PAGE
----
Gambrell, A. D. (2006). An examination of preferred and perceived required work style differences between men and women managers (Order No. 3196721). Available from ABI/INFORM Global. (304908149). Retrieved from http://search.proquest.com/docview/304908149?accountid=33508.
Robbins, S. (2009). Organizational behavior. The International Version, 13/E. Pearson Higher Education.
Glass, G. V. & Hopkins, K. D. (1984). Statistical Methods in Education and Psychology, 2nd Edition. Englewood Cliffs, NJ: Prentice-Hall.
Goforth, C. (2015). Using and Interpreting Cronbach’s Alpha. University of Virginia Library Research Date Services + Sciences. Date retrieved: October 27, 2017. Retrieved at http://data.library.virginia.edu/using-and-interpreting-cronbachs-alpha/.
George, D., &Mallery, P. (2003). Reliability test, SPSS for windows step by step: A simple Guide and Reference, 4th Edn., Chapter 18. Retrieved from http://scholar.google.com.ph?scholar?hl=en&q=George+and+Mallery+%282003%29+reliability&btnG=&as_sdt=1%2C5&as_sdtp=.Accessed 8 August 2015.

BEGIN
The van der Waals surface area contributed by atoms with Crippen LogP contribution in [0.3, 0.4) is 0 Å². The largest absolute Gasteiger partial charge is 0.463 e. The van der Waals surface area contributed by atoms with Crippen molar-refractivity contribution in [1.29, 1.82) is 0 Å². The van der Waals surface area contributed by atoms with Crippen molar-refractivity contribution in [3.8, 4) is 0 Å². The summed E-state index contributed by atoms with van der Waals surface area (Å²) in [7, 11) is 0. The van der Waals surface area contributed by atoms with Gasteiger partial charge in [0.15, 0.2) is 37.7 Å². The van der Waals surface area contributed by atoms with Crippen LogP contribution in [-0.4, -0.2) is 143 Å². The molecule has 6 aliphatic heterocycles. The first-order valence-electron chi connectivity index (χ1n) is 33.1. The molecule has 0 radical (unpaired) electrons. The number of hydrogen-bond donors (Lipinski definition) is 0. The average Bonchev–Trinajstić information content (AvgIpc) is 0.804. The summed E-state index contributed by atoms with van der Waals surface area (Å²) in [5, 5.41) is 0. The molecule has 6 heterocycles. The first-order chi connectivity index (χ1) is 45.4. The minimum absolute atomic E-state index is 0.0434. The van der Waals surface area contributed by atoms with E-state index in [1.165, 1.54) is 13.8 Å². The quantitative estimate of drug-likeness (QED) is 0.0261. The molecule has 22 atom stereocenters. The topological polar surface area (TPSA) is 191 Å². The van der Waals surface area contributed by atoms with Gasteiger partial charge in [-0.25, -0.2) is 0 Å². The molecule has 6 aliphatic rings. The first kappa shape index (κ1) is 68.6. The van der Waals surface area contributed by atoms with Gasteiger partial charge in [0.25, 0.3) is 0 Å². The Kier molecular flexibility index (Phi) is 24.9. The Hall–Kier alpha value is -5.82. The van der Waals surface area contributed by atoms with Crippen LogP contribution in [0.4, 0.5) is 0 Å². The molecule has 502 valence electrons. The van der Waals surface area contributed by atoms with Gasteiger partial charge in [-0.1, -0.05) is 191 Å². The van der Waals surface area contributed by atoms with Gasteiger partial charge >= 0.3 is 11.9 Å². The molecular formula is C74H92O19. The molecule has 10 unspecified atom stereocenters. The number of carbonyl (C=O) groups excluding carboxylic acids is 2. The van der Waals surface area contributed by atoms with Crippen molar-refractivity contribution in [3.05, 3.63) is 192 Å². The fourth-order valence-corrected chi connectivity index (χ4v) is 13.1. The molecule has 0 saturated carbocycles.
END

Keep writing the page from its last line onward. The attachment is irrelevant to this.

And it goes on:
Happiness research: Benefits to make staff happy. (2007). Employee Benefits, 53. Retrieved from http://search.proquest.com/docview/224702645?accountid=33508.
Gursoy, D., Geng-Qing Chi, C., & Karadag, E. (2013). Generational differences in work values and attitudes among frontline and service contact employees. International Journal of Hospitality Management, 32, 40–48. https://doi.org/10.1016/j.ijhm.2012.04.002.
Dockins, J. F. (2004). Person-environment congruence, job stability, and job satisfaction: An examination of Holland's theory of vocational personalities and work environments in the nursing profession (Order No. 3127324). Available from ProQuest Nursing & Allied Health Source. (305039820). Retrieved from http://search.proquest.com/docview/305039820?accountid=33508.
Yousef, D. A. (1998). Satisfaction with job security as a predictor of organizational commitment and job performance in a multicultural environment. International Journal of Manpower, 19 (3), 184-194. Retrieved from http://search.proquest.com/docview/231902524?accountid=33508.